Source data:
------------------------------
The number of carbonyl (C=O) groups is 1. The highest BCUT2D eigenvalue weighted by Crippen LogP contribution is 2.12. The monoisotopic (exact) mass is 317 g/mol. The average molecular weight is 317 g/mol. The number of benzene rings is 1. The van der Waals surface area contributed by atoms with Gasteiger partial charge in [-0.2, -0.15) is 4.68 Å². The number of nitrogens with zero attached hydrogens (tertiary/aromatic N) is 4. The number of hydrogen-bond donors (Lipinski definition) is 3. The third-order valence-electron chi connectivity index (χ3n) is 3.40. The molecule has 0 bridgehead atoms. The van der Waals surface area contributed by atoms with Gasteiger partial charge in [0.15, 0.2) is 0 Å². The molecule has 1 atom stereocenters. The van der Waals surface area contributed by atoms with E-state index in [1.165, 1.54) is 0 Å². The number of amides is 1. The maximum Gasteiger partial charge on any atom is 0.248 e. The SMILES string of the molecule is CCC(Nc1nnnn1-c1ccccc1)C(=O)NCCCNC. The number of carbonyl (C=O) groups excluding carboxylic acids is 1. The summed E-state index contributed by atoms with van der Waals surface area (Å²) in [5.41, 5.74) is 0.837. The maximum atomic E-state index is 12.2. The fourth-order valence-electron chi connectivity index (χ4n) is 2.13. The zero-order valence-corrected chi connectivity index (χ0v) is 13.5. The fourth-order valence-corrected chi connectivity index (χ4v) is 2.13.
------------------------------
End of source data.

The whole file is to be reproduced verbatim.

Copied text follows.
The number of carbonyl (C=O) groups is 1. The highest BCUT2D eigenvalue weighted by Crippen LogP contribution is 2.12. The monoisotopic (exact) mass is 317 g/mol. The average molecular weight is 317 g/mol. The number of benzene rings is 1. The van der Waals surface area contributed by atoms with Gasteiger partial charge in [-0.2, -0.15) is 4.68 Å². The number of nitrogens with zero attached hydrogens (tertiary/aromatic N) is 4. The number of hydrogen-bond donors (Lipinski definition) is 3. The third-order valence-electron chi connectivity index (χ3n) is 3.40. The molecule has 0 bridgehead atoms. The van der Waals surface area contributed by atoms with Gasteiger partial charge in [0.15, 0.2) is 0 Å². The molecule has 1 atom stereocenters. The van der Waals surface area contributed by atoms with E-state index in [1.165, 1.54) is 0 Å². The number of amides is 1. The maximum Gasteiger partial charge on any atom is 0.248 e. The SMILES string of the molecule is CCC(Nc1nnnn1-c1ccccc1)C(=O)NCCCNC. The number of carbonyl (C=O) groups excluding carboxylic acids is 1. The summed E-state index contributed by atoms with van der Waals surface area (Å²) in [5.41, 5.74) is 0.837. The maximum atomic E-state index is 12.2. The fourth-order valence-electron chi connectivity index (χ4n) is 2.13. The zero-order valence-corrected chi connectivity index (χ0v) is 13.5. The fourth-order valence-corrected chi connectivity index (χ4v) is 2.13.